Pensions are one of those things that almost everyone has, but not everyone really understands. It can be confusing figuring out exactly how investments work, and where you’re contributions are going. One thing that more and more plan holders are getting involved in, though, is whether or not their pension exists within an ethical financial framework. You might not understand the precise calculations of your pension, but you’ve got a good chance of figuring out whether your money is being invested in ethical companies, as long as the information is available. This article will give a brief guide to what an ethical pension is, why they are becoming more popular, and how to get one.
What is an Ethical Pension?
An ethical pension isn’t a specific type of monetary investment which radical alters the financial mechanisms of a pension scheme. It works in exactly the same way as a conventional pension in that you pay a certain amount of money in, this is used to buy stocks and shares, and at the end you get a lump sum and income to keep you going through retirement. In this sense then, an ethical pension isn’t any sort of “branded” pension or code for a different way of investing money.
An ethical pension simply means that the stocks and shares which are invested in using your pension are ethically sound, i.e. the companies have a proven commitment to ethical practises. This can be anything from total transparency in financial transactions, plus charitable donations; a good track record in pastoral care for staff; or a keen commitment to environmentalism and sustainability. Really, it can be anything you view as “ethical” and therefore would like to put your money towards.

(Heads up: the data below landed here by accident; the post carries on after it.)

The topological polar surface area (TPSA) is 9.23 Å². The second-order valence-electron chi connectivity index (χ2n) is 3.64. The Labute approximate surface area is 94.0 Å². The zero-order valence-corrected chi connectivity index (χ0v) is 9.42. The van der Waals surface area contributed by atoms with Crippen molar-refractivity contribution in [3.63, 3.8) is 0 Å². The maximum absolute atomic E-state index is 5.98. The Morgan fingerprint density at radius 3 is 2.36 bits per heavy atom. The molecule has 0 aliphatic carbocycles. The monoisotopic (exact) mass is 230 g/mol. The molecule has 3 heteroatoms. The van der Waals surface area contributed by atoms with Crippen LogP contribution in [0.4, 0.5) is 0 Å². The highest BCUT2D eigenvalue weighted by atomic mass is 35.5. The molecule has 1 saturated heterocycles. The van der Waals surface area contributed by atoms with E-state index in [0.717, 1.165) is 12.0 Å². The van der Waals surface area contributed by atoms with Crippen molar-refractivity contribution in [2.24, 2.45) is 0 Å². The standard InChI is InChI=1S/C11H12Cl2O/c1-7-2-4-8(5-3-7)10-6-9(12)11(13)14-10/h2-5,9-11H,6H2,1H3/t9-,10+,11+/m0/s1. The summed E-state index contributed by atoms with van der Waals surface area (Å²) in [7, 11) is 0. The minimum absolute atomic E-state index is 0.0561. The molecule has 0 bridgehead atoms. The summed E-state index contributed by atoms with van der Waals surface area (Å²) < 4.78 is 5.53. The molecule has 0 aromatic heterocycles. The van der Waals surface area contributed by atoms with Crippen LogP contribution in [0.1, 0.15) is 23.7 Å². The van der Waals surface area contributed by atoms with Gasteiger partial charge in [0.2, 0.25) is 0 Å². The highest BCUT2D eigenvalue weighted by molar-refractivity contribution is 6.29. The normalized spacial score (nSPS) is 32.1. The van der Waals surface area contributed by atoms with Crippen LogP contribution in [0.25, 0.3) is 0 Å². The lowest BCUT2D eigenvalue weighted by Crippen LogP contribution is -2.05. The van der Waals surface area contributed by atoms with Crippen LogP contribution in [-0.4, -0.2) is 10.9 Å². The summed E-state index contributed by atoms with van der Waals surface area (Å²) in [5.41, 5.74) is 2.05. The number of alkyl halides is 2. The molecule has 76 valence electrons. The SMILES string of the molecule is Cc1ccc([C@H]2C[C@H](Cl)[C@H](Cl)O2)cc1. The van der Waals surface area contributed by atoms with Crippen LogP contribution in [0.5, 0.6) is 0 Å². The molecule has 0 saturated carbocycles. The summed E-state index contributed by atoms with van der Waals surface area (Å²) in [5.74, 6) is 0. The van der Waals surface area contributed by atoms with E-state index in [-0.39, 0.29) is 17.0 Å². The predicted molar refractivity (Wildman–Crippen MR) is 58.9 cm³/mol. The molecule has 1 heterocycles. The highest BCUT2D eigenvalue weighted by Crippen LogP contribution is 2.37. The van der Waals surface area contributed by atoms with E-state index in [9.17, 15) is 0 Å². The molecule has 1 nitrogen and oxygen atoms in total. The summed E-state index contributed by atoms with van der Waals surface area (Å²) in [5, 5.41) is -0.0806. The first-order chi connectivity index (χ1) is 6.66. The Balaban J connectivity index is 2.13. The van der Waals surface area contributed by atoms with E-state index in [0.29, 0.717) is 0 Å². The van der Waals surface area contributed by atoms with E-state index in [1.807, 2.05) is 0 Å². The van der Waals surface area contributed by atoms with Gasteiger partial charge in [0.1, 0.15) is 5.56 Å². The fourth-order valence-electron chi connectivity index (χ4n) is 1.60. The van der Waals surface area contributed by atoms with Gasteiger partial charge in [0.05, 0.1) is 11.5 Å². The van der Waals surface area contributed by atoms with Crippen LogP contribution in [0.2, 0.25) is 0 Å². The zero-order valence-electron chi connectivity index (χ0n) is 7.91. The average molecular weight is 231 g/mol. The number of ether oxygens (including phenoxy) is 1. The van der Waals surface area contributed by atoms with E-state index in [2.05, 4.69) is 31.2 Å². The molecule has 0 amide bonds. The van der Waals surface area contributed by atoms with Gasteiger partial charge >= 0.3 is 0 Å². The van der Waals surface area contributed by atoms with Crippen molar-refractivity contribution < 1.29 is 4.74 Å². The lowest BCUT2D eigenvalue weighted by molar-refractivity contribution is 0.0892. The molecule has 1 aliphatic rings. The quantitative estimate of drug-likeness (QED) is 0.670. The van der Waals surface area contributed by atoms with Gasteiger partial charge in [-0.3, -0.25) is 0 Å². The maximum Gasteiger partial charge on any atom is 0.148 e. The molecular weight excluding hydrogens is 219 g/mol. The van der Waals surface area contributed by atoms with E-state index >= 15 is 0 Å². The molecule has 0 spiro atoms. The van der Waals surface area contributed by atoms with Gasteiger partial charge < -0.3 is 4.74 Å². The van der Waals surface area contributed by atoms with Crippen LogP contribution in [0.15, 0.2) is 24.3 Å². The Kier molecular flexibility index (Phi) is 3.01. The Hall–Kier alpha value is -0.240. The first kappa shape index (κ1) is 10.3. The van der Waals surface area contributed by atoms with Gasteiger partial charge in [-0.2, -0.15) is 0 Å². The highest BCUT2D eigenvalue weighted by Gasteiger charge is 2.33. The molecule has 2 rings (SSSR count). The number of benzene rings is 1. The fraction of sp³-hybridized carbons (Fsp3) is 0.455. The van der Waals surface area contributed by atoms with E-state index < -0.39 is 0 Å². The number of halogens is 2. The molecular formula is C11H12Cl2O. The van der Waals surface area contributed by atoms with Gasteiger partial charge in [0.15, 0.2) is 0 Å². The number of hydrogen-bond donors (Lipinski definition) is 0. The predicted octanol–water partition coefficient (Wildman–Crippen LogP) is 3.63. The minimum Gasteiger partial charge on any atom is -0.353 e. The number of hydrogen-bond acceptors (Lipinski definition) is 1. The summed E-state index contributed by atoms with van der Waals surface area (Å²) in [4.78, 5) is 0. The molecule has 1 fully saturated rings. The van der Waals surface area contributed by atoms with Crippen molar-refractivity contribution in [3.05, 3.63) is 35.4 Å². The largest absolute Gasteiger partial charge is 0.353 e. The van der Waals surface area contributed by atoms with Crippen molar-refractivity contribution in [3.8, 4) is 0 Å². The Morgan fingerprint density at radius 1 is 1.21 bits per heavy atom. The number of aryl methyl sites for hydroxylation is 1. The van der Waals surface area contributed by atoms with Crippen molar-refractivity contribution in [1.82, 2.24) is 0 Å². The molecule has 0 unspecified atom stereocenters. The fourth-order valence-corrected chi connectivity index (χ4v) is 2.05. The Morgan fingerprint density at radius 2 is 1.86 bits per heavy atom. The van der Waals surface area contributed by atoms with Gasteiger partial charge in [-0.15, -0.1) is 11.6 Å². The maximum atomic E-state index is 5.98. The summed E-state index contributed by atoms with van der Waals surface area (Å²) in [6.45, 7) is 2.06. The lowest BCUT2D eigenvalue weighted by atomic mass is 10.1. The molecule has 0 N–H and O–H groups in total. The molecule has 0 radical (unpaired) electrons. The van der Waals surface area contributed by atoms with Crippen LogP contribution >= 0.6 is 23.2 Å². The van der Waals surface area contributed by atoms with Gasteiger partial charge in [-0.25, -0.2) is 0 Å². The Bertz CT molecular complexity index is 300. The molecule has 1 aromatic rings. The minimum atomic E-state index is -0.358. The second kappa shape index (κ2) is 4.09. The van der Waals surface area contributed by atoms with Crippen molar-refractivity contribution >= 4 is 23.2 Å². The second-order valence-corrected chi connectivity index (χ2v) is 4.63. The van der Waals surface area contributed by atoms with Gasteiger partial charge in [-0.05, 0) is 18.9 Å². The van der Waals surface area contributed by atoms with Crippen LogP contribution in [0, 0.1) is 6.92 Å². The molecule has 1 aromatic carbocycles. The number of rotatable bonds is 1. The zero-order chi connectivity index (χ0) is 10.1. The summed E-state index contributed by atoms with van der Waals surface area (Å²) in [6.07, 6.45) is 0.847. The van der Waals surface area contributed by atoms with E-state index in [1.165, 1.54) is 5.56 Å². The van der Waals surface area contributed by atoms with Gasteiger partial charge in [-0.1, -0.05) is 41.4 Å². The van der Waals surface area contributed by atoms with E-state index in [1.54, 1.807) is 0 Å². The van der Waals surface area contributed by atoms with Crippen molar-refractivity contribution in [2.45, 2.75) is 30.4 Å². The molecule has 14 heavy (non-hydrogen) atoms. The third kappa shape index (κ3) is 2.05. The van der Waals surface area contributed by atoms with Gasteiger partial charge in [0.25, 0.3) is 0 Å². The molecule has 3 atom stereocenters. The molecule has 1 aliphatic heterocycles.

If a person changes their pension from one which invests in a company which deals in firearms or promotes gambling, for example, you could deem this person as moving to an ethical pension without their new pension being invested in anything particularly world changing. Ethical pensions are rather a manifestation of social consciousness, and can have an impact in reducing the financial power of “unethical” companies.
Why are they becoming more popular?
In line with the rise of interest in ethical consumerism on the high streets and online, consumers are now starting to think about the more invisible or “abstract” uses of their money. Ethical products are becoming more and more popular, and with this comes a desire to use ethical banks, invest ethically and start ethical pensions.
Some people worry that an ethical pension will be tantamount to a reduced pension, but this really isn’t the case. You’ll likely to get just as much as you would have otherwise. Indeed, with the rising popularity of ethical companies it’s not really legitimate to view an ethical pension as any sort of financial risk.
How do I get one?
Financial planning for retirement is extremely important, and if you’re just starting to plan you might want to think about an ethical pension. In order to get one you need to establish with your pension provider how they will invest your money. Since ethical pensions have become more popular the government have demanded that companies publicise more information about social and environmental concerns which relate to their pension schemes.
<p><a href="https://plus.google.com/107051688107542784444/about?rel=author">+Richard Collis</a></p>